Triple-digit summer weather has arrived in the Imperial Valley and with it, the risk of death or illness if the person does not take precautions. More specifically, child death can be prevented.
The California Highway Patrol and El Centro Fire Department join efforts each year with the Imperial County Health Department to reduce these deaths by reminding parents and caregivers about the dangers of heatstroke and leaving children in hot cars.
Leaving a child in a car that puts them in danger can be subject to prosecution under the penal code.
“It is our responsibility as a community to be on the lookout and if see a child locked in a car during extreme heat, you need to report it immediately,” Lt. Ernesto Ruelas from the California Highway Patrol said.
The signs of heat exhaustion include headache, dizziness and confusion, loss of appetite and feeling sick, excessive sweating and pale, clammy skin, cramps in the arms, legs, and stomach, fast breathing or pulse,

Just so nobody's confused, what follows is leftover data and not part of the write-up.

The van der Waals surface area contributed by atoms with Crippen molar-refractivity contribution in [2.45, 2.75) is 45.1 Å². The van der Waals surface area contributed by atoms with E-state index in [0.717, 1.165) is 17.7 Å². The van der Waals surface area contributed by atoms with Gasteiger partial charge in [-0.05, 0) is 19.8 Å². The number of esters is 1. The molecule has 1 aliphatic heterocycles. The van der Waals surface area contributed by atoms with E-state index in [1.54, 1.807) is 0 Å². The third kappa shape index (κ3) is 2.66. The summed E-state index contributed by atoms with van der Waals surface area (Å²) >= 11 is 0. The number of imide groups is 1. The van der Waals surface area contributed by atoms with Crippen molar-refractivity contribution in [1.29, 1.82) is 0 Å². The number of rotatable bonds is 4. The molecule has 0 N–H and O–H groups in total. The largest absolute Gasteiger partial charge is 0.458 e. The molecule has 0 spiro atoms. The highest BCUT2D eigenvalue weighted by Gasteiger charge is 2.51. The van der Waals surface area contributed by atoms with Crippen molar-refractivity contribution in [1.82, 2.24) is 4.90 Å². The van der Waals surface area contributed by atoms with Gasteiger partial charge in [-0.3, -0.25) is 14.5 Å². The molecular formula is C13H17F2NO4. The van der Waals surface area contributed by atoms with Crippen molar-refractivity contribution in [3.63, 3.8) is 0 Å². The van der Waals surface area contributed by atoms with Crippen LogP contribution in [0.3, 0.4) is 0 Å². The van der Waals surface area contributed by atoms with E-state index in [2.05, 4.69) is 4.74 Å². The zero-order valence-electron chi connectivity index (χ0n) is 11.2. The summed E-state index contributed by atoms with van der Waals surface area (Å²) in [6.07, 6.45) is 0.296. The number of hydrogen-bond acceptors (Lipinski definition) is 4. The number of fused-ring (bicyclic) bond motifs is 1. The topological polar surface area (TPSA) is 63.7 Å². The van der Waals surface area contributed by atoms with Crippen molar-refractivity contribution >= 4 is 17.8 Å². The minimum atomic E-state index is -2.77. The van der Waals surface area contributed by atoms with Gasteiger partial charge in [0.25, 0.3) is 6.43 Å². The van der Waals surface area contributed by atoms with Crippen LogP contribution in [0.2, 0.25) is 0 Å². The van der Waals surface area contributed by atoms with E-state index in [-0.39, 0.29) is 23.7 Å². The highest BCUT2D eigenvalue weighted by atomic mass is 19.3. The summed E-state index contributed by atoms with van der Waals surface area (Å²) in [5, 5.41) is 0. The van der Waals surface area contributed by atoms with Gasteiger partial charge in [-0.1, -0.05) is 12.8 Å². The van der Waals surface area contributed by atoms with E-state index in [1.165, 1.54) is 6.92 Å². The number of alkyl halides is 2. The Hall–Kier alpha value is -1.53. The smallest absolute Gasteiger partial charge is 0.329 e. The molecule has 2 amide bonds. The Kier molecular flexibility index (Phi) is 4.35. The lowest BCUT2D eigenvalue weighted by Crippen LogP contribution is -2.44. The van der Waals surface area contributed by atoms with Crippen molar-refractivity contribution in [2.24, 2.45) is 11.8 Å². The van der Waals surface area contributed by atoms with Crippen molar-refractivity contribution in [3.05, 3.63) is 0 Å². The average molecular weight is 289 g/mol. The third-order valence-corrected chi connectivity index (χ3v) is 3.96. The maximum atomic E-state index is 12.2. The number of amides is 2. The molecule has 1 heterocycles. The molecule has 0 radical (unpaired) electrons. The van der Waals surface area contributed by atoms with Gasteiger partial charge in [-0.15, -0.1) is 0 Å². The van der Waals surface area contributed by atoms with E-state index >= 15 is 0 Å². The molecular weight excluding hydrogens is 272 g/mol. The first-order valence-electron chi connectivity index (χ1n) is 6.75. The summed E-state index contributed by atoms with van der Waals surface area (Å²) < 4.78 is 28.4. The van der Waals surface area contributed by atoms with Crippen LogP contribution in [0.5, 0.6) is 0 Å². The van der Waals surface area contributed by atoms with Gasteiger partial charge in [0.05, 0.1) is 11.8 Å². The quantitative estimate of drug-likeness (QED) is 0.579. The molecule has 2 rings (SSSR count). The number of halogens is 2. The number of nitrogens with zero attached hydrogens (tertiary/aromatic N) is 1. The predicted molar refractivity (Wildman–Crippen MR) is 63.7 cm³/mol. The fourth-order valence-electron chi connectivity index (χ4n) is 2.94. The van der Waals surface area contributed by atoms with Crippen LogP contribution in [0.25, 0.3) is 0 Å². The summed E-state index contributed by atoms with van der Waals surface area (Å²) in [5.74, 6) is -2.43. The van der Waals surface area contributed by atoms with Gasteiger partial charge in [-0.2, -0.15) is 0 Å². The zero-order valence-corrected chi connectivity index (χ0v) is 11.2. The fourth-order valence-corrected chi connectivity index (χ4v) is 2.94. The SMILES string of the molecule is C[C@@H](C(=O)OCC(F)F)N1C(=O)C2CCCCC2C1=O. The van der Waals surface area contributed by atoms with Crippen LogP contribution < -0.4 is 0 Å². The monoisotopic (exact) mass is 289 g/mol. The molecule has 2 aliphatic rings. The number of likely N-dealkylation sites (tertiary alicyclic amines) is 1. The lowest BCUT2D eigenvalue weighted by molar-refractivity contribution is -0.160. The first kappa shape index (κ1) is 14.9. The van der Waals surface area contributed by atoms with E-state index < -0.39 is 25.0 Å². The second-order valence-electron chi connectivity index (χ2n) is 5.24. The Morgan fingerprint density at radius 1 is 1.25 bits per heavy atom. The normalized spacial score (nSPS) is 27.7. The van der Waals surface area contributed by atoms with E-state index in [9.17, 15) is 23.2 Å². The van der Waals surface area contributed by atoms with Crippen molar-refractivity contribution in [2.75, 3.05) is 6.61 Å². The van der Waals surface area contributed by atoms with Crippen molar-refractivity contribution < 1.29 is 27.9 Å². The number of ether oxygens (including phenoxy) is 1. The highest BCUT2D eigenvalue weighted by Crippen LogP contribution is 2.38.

“Parents that have lost a child thought it wouldn’t happen to them. Situations like these can be prevented, said Robert Gonzalez, Public Information Officer for the El Centro Fire Department said that
According to the National Highway Traffic Safety Administration, Children dying from heatstroke in cars, either because they were left or became trapped, has increased in recent years. In 2018 and 2019, a record 53 children died of vehicular heatstroke each year. Just this year, three children lost their lives.
The majority of hot car deaths — 53% — happen because someone forgets a child in a car. About 46% of the time when a child was forgotten, the caregiver meant to drop the child off at a daycare or preschool. Thursdays and Fridays — the end of the workweek — have had the highest deaths. More than half of the deaths (54%) are children under 2 years old.
Vehicular heatstroke deaths don’t just happen when a child is forgotten. The second leading cause — 26% — of such deaths are children getting into unattended vehicles. Get in the habit of always locking your car doors and trunk, year-round. The temperature inside a car can reach over 115 degrees when the outside temperature is just 70 degrees.
Nine years ago, NHTSA launched a public education campaign, “Where’s Baby? Look Before you Lock,” in the hope that the simple tips from this campaign will save lives and help families avoid unnecessary heartache. Posters have been shared with local pediatricians, healthcare providers, and childcare sites to promote the campaign. Parents can download the Kars4Kids Safety App to use as a tool to check for their baby before walking away from their vehicle.